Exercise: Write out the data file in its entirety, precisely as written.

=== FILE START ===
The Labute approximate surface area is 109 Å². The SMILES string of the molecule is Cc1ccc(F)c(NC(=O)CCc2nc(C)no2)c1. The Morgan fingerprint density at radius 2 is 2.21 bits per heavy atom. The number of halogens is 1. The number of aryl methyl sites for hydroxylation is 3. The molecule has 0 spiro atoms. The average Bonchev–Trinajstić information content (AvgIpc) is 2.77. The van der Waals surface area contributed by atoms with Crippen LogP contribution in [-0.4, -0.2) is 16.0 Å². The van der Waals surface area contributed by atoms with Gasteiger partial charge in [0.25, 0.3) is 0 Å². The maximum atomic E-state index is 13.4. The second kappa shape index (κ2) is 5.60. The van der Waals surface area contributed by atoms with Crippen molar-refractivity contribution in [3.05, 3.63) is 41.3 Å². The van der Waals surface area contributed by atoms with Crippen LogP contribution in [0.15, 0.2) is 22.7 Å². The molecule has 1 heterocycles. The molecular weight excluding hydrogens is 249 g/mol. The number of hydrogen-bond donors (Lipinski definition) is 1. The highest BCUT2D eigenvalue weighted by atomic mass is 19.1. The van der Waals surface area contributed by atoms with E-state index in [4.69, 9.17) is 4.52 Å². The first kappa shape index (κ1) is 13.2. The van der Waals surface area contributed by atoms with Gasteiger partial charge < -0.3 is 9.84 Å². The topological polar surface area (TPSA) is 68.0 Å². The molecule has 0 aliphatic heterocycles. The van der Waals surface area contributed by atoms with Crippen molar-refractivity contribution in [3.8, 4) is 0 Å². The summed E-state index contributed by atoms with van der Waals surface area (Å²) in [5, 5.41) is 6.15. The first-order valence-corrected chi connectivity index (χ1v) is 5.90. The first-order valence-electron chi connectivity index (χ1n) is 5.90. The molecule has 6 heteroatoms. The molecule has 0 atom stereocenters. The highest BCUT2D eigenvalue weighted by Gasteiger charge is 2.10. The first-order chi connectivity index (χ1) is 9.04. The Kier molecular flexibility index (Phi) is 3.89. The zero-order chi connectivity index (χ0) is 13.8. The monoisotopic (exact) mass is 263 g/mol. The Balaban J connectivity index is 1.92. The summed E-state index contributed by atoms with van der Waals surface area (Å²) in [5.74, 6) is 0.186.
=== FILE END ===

The Labute approximate surface area is 109 Å². The SMILES string of the molecule is Cc1ccc(F)c(NC(=O)CCc2nc(C)no2)c1. The Morgan fingerprint density at radius 2 is 2.21 bits per heavy atom. The number of halogens is 1. The number of aryl methyl sites for hydroxylation is 3. The molecule has 0 spiro atoms. The average Bonchev–Trinajstić information content (AvgIpc) is 2.77. The van der Waals surface area contributed by atoms with Crippen LogP contribution in [-0.4, -0.2) is 16.0 Å². The van der Waals surface area contributed by atoms with Gasteiger partial charge in [0.25, 0.3) is 0 Å². The maximum atomic E-state index is 13.4. The second kappa shape index (κ2) is 5.60. The van der Waals surface area contributed by atoms with Crippen molar-refractivity contribution in [3.05, 3.63) is 41.3 Å². The van der Waals surface area contributed by atoms with Crippen LogP contribution in [0.15, 0.2) is 22.7 Å². The molecule has 1 heterocycles. The molecular weight excluding hydrogens is 249 g/mol. The number of hydrogen-bond donors (Lipinski definition) is 1. The highest BCUT2D eigenvalue weighted by atomic mass is 19.1. The van der Waals surface area contributed by atoms with E-state index in [4.69, 9.17) is 4.52 Å². The first kappa shape index (κ1) is 13.2. The van der Waals surface area contributed by atoms with Gasteiger partial charge < -0.3 is 9.84 Å². The topological polar surface area (TPSA) is 68.0 Å². The molecule has 0 aliphatic heterocycles. The van der Waals surface area contributed by atoms with Crippen molar-refractivity contribution in [3.8, 4) is 0 Å². The summed E-state index contributed by atoms with van der Waals surface area (Å²) in [5, 5.41) is 6.15. The first-order valence-corrected chi connectivity index (χ1v) is 5.90. The first-order valence-electron chi connectivity index (χ1n) is 5.90. The molecule has 6 heteroatoms. The molecule has 0 atom stereocenters. The highest BCUT2D eigenvalue weighted by Gasteiger charge is 2.10. The first-order chi connectivity index (χ1) is 9.04. The Kier molecular flexibility index (Phi) is 3.89. The zero-order chi connectivity index (χ0) is 13.8. The monoisotopic (exact) mass is 263 g/mol. The Balaban J connectivity index is 1.92. The summed E-state index contributed by atoms with van der Waals surface area (Å²) in [5.74, 6) is 0.186.